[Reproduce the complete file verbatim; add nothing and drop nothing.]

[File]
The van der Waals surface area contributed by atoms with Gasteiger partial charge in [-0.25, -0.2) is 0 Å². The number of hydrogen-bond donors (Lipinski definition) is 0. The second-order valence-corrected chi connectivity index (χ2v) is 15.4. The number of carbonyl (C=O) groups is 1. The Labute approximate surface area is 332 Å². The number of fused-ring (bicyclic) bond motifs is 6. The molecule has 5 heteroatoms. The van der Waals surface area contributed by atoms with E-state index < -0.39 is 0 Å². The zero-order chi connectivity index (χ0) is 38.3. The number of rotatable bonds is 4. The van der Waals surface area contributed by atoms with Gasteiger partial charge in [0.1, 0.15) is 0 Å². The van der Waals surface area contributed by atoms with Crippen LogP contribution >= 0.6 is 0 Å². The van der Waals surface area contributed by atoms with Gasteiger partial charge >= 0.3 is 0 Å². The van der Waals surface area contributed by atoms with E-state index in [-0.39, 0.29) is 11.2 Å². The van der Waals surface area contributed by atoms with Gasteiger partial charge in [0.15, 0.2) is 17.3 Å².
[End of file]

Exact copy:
The van der Waals surface area contributed by atoms with Gasteiger partial charge in [-0.25, -0.2) is 0 Å². The number of hydrogen-bond donors (Lipinski definition) is 0. The second-order valence-corrected chi connectivity index (χ2v) is 15.4. The number of carbonyl (C=O) groups is 1. The Labute approximate surface area is 332 Å². The number of fused-ring (bicyclic) bond motifs is 6. The molecule has 5 heteroatoms. The van der Waals surface area contributed by atoms with E-state index < -0.39 is 0 Å². The zero-order chi connectivity index (χ0) is 38.3. The number of rotatable bonds is 4. The van der Waals surface area contributed by atoms with Gasteiger partial charge in [0.1, 0.15) is 0 Å². The van der Waals surface area contributed by atoms with Crippen LogP contribution >= 0.6 is 0 Å². The van der Waals surface area contributed by atoms with Gasteiger partial charge >= 0.3 is 0 Å². The van der Waals surface area contributed by atoms with E-state index in [-0.39, 0.29) is 11.2 Å². The van der Waals surface area contributed by atoms with Gasteiger partial charge in [0.15, 0.2) is 17.3 Å².